The Newsletter 81 Autumn 2018

Sustainable social progress begins with education: current perspectives on the Asia region

Suman Verma

<p>Education has been recognized as a fundamental human right. The transformative power of education is widely acknowledged as a means for people to realize their capabilities and move towards social progress. In the year 2000, the Millennium Development Goals (MDGs) prioritized the completion of a primary school cycle. Based on the success of the MDGs, in 2015, the Sustainable Development Goals (SDGs) reiterated that education is not only an end in itself but also a means to achieving the 2030 global agenda. The premise is that societal sustainable development and social progress is only possible through comprehensive cross-sector efforts that begin with education.</p>

The education chapter in the IPSP report highlights how educational opportunities and achievement lead to social progress.1 Spiel, C. et al. 2018. ‘The contribution of education to social progress’, International Panel on Social Progress: Rethinking society for the 21st century. Cambridge University Press.  The authors examine multiple perspectives and goals of education (economic, civic, humanistic, and equity promotion) including educational governance, institutions, facilitators and barriers, curriculum and pedagogy. Key recommendations include educational governance reforms that are sensitive to the institutional, political, cultural, and social contexts; facilitate transnational processes of communication on evidence-based research connected to societal progress; and professionalization of educators and educational institutions. Since educational institutions have an important role to play in social progress, access to quality education from early childhood years must be assured to all, without any discrimination. The education content and pedagogy is the main shaper of the schooling experiences that have implications for lifelong learning, value formation, a sense of peace and justice, constructing citizenship and civic responsibilities, well-being and preparing for productive adult roles for societal development. Pedagogy has the potential to uphold rights, address complex issues related to equity, peace and justice, and encourage critical thought processes in a culturally sensitive framework. Therefore, curricular reform is required to balance core subjects with new 21st century skills required for the future generation.

In this article I briefly examine some of the recommendations with a special focus on the Asian region along with the recent shifts in the strategic perspectives of the local governments with regard to achieving inclusive quality education for all.

The Asia region: diverse demographic patterns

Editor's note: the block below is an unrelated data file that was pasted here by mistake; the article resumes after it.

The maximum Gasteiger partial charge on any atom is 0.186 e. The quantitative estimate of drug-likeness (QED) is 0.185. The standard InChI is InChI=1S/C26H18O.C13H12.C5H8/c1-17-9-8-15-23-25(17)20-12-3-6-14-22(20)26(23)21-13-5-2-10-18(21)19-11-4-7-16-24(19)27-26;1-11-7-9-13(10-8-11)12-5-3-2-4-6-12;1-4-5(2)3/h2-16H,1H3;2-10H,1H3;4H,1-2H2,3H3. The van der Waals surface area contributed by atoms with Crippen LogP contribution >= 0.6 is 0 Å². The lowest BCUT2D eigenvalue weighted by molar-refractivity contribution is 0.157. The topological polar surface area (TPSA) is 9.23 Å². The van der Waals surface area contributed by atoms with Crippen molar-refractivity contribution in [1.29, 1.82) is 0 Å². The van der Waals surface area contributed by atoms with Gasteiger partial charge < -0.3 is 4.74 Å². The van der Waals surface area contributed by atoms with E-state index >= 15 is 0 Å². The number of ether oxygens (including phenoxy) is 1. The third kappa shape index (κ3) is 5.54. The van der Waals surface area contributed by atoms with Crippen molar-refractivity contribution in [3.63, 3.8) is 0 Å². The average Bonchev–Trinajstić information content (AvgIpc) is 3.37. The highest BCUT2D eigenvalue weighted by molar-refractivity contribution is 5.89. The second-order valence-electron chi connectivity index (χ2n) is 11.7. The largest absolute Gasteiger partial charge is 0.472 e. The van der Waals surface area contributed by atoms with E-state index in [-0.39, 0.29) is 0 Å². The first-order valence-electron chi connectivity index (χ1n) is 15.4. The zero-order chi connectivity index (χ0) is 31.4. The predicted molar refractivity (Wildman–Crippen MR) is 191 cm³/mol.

Countries in Asia have seen widening income disparities. This geographically diverse region is home to close to 60% of the world’s population with socio-economic, cultural, and political realities that reflect on the current state of education in many of the Asian countries. The latest United Nations SDG report on the Asia-Pacific,2 United Nations. 2018. Asia and the Pacific SDG Progress Report 2017;  reports that implementation across the SDGs needs to be scaled up substantially, namely on reducing inequalities and on promoting peaceful societies, access to justice and strong institutions. The region has made good progress on eradicating poverty (Goal 1) and promoting good health and well-being (Goal 3), and is on target to ensuring inclusive and equitable quality education and lifelong learning opportunities for all by 2030 (Goal 4), provided the existing momentum continues. Efforts to widen the access to pre-primary education and strengthen the quality of teacher training have been particularly successful. However, regional variations persist.

South-East Asia has already achieved the level of quality education (SDG 4) required by 2030 and North and Central Asia are also progressing apace towards this goal. East and the North-East Asia sub-region show that the largest SDG 4 progress gaps exist in reducing gender–related educational inequalities. Progress is slower in South and South-West Asia which is below the regional average in gender equality and access to quality education.3 idem  South Asia also lags behind on many human development indicators. Many countries in South Asia are fraught with low literacy rates and life expectancy. There are an estimated 11.3 million primary and 20.6 million lower secondary out-of-school (OOS) children in South Asia.4 UNICEF. 2017. Education - UNICEF South Asia Progress Report 2017;

The situation is further aggravated in many low- and middle income countries (LMICs) in Asia with inequalities in access to basic education, low resource allocation in support of quality education, and socio-cultural factors that fail to fulfill the education rights of children, especially girls. There exists an urgent need to address the persisting challenges of OOS children and learning along with early childhood development and gender equity through primary and secondary education and alternative learning pathways. Education policies that promote equity and support disadvantaged students in achieving better academic outcomes need more effective implementation.